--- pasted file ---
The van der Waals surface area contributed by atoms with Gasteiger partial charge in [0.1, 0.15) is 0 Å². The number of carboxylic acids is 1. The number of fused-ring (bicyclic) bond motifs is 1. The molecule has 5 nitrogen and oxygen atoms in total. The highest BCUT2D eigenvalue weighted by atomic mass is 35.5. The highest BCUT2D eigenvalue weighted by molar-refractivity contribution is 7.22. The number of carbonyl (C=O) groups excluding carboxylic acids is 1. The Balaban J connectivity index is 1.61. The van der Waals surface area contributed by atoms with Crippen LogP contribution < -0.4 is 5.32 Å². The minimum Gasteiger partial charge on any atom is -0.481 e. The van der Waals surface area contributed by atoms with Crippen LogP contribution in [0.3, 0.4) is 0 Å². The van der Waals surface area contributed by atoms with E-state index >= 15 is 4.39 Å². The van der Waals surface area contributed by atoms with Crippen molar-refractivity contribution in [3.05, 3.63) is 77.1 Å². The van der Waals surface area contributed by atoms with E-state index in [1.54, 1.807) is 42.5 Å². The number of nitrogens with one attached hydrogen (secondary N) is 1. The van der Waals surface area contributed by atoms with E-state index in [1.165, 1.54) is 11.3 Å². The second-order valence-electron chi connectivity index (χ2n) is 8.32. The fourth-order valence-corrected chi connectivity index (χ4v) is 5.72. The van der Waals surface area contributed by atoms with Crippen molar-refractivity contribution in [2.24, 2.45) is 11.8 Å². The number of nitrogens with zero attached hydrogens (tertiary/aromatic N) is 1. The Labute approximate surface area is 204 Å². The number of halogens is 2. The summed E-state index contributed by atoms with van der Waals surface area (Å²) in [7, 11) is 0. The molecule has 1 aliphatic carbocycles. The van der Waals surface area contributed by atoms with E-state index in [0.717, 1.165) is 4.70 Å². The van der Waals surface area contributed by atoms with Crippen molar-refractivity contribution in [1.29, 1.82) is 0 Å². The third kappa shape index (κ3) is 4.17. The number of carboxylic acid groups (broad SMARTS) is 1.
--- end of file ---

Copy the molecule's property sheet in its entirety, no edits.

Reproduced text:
The van der Waals surface area contributed by atoms with Gasteiger partial charge in [0.1, 0.15) is 0 Å². The number of carboxylic acids is 1. The number of fused-ring (bicyclic) bond motifs is 1. The molecule has 5 nitrogen and oxygen atoms in total. The highest BCUT2D eigenvalue weighted by atomic mass is 35.5. The highest BCUT2D eigenvalue weighted by molar-refractivity contribution is 7.22. The number of carbonyl (C=O) groups excluding carboxylic acids is 1. The Balaban J connectivity index is 1.61. The van der Waals surface area contributed by atoms with Crippen LogP contribution < -0.4 is 5.32 Å². The minimum Gasteiger partial charge on any atom is -0.481 e. The van der Waals surface area contributed by atoms with Crippen LogP contribution in [0.3, 0.4) is 0 Å². The van der Waals surface area contributed by atoms with E-state index >= 15 is 4.39 Å². The van der Waals surface area contributed by atoms with Crippen molar-refractivity contribution in [3.05, 3.63) is 77.1 Å². The van der Waals surface area contributed by atoms with E-state index in [1.54, 1.807) is 42.5 Å². The number of nitrogens with one attached hydrogen (secondary N) is 1. The van der Waals surface area contributed by atoms with E-state index in [1.165, 1.54) is 11.3 Å². The second-order valence-electron chi connectivity index (χ2n) is 8.32. The fourth-order valence-corrected chi connectivity index (χ4v) is 5.72. The van der Waals surface area contributed by atoms with Crippen molar-refractivity contribution in [2.24, 2.45) is 11.8 Å². The number of nitrogens with zero attached hydrogens (tertiary/aromatic N) is 1. The Labute approximate surface area is 204 Å². The number of halogens is 2. The summed E-state index contributed by atoms with van der Waals surface area (Å²) in [7, 11) is 0. The molecule has 1 aliphatic carbocycles. The van der Waals surface area contributed by atoms with E-state index in [0.717, 1.165) is 4.70 Å². The van der Waals surface area contributed by atoms with Crippen molar-refractivity contribution in [1.29, 1.82) is 0 Å². The third kappa shape index (κ3) is 4.17. The number of carboxylic acid groups (broad SMARTS) is 1.